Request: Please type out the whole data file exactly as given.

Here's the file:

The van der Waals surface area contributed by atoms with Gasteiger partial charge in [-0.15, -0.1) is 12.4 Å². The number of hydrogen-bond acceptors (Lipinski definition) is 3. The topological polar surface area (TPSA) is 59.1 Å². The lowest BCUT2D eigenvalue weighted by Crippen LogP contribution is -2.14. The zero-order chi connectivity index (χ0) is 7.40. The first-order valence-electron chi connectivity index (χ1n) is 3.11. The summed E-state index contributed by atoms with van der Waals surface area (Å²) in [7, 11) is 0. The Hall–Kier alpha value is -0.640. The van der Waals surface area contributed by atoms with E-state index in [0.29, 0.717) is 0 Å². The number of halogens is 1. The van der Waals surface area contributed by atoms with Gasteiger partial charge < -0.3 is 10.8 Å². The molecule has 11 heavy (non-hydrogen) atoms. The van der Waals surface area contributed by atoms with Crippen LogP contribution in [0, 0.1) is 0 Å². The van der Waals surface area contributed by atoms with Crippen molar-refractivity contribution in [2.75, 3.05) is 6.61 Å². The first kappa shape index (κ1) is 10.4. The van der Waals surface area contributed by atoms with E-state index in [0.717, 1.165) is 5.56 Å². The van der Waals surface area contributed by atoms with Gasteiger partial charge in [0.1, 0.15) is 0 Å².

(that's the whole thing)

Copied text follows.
The van der Waals surface area contributed by atoms with Gasteiger partial charge in [-0.15, -0.1) is 12.4 Å². The number of hydrogen-bond acceptors (Lipinski definition) is 3. The topological polar surface area (TPSA) is 59.1 Å². The lowest BCUT2D eigenvalue weighted by Crippen LogP contribution is -2.14. The zero-order chi connectivity index (χ0) is 7.40. The first-order valence-electron chi connectivity index (χ1n) is 3.11. The summed E-state index contributed by atoms with van der Waals surface area (Å²) in [7, 11) is 0. The Hall–Kier alpha value is -0.640. The van der Waals surface area contributed by atoms with E-state index in [0.29, 0.717) is 0 Å². The number of halogens is 1. The van der Waals surface area contributed by atoms with Gasteiger partial charge < -0.3 is 10.8 Å². The molecule has 11 heavy (non-hydrogen) atoms. The van der Waals surface area contributed by atoms with Crippen LogP contribution in [0, 0.1) is 0 Å². The van der Waals surface area contributed by atoms with Crippen molar-refractivity contribution in [2.75, 3.05) is 6.61 Å². The first kappa shape index (κ1) is 10.4. The van der Waals surface area contributed by atoms with E-state index in [0.717, 1.165) is 5.56 Å². The van der Waals surface area contributed by atoms with Gasteiger partial charge in [0.1, 0.15) is 0 Å².